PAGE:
Hon. D. M. HARRIS - Among the remarkable characters in Harrison county was the late Judge D. M. HARRIS, editor and proprietor of the Missouri Valley Times. His long service in journalism, his long and good life, his peculiar way of putting things into the printed page, his connection with Odd Fellowship and his service in other ways that made him an important man in this section of the state of Iowa, requires the presentation of a fitting sketch of his career in the annals of his county. Throughout Iowa, and especially on the Missouri slope, Judge HARRIS was well and favorably known to thousands of admirers--those who believed in solid Democratic editorials.
D. M. HARRIS arrived in Missouri Valley when the town was in its infancy and lived there many years and there died honored and respected for his many manly and noble virtues. He died at the advanced age of ninety years, two months and eighteen days, having been born in Montgomery county, Ohio, at the point where now is the city of Dayton, July 21, 1821. His parents died when he was but nine years of age, after which he went to Maurry county, Tennessee, and there remained until 1854, in which year he moved to Audubon county, Iowa, where he practiced law. He was elected county judge of Audubon county, in 1856, being the second judge in that county. He served two terms and in the autumn of 1859 was elected to a seat in the House of Representatives of the Iowa Legislature. In 1886 he was elected to the twenty-first General Assembly. He was always a defender of the Democratic party and its platforms. He was a strong political factor in Iowa for thirty or forty years. His newspaper experience included the editorship of papers at Exira, where he edited the Defender; the Capsheaf at Atlanta; the Democrat at Independence, Kansas; the Guthrie County Ledger; the Harrisonian, at Missouri Valley; the Audubon Defender, and the Missouri Valley Times. He commenced his newspaper work in 1863 and remained at the helm until just before his death.
It was he who aided in securing the grand lodge rule requiring all men to unite with the Odd Fellows' order in Iowa to refrain from addiction to drink or from engaging in the saloon business. This rule of the Iowa lodges obtained about 1885.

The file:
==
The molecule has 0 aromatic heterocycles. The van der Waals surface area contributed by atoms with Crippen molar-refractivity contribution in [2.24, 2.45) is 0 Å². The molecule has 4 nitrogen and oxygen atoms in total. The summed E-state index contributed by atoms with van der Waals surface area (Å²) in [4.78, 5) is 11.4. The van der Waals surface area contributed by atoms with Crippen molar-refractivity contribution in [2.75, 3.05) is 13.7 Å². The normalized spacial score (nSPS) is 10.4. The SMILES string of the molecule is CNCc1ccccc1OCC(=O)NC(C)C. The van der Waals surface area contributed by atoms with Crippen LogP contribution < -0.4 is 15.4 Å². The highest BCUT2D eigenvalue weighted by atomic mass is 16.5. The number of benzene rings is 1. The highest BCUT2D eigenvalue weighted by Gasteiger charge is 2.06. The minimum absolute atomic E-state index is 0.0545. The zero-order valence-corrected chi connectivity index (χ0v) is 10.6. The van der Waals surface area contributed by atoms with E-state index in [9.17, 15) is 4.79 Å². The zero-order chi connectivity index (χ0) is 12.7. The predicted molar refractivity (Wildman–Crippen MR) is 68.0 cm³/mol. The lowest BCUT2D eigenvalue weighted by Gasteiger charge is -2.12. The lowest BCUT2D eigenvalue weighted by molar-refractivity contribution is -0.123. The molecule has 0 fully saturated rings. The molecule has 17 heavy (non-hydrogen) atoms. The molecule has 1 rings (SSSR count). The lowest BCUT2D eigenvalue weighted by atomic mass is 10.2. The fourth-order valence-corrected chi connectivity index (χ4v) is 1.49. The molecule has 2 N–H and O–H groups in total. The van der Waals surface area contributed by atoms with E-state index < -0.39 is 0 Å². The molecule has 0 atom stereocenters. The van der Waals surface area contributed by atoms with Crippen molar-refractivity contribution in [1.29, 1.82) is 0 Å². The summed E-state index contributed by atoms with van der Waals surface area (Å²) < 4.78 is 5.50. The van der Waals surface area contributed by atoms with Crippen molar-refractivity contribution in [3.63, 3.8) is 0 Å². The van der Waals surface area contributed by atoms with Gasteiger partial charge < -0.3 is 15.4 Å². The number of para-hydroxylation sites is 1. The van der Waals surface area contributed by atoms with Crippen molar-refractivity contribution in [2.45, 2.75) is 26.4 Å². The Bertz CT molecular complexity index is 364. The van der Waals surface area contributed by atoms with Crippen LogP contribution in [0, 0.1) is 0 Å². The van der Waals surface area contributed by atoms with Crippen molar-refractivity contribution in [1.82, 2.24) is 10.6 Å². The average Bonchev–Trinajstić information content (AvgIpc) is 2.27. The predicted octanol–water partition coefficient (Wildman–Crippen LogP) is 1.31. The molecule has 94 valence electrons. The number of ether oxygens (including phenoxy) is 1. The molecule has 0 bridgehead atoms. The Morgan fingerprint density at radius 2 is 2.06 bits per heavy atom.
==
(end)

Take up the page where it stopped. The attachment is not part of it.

Judge HARRIS was a stanch member of the Christian (Campbellite) church and ever stood for all that was high and noble in the community. He was married July 29, 1841, to Martha M. WHITE; a native of Tennessee, by which union ten children were born, all of whom are still living. One of the exceptional enjoyments of this worthy couple was their golden wedding anniversary, July 29, 1891, when scores of relatives and friends assembled at the Harris home in Missouri Valley. Many valuable and appropriate golden gifts were given them at that time. Judge HARRIS died at the home of his daughter, Mrs. C. C. LAHMAN, October 9, 1911. His wife died several years before he passed from earth and he was gently cared for by his daughter. The son Robert, or "Bob," as he usually was styled, was a partner of his father many years and had charge of the business and mechanical parts of the business.
"The closing scenes of the lives of such men as Judge HARRIS and John C. MCCABE of the near-by Logan Observer, who passed from earth's shining circle only a week before Judge HARRIS, are what gives grandeur to man's estate, and mark him as connected with the glory of immortality and gives us reason for emulating their virtues and forgetting their faults," said A. H. SNIFF, of the Missouri Valley News, on the occasion of Judge HARRIS's death. The reader is urged to refer to the chapter on "Reminiscences" in this volume, where will be found an article written by Judge HARRIS in October, 1905, a few years prior to his death, in which he reviews the changes his eyes had beheld in "Fifty-one Years."
Source: 1915 History of Harrison County Iowa, pp. 672, 673 Family Researcher: Diane Hettrick at firstname.lastname@example.org
Henry C. HARSHBARGER - This gentleman had the distinction of being the first soldier to volunteer from Harrison county, Iowa, during the Civil War. He was born in Spencer county, Indiana, in 1840, and seven years later he accompanied his parents, Mr. and Mrs. John HARSHBARGER, on their overland trip to Mahaska county, Iowa, where they remained until 1856, in which year they came to Harrison county, settling in section 33, Boyer township, between Woodbine and Logan, which land was later used for the county poor farm.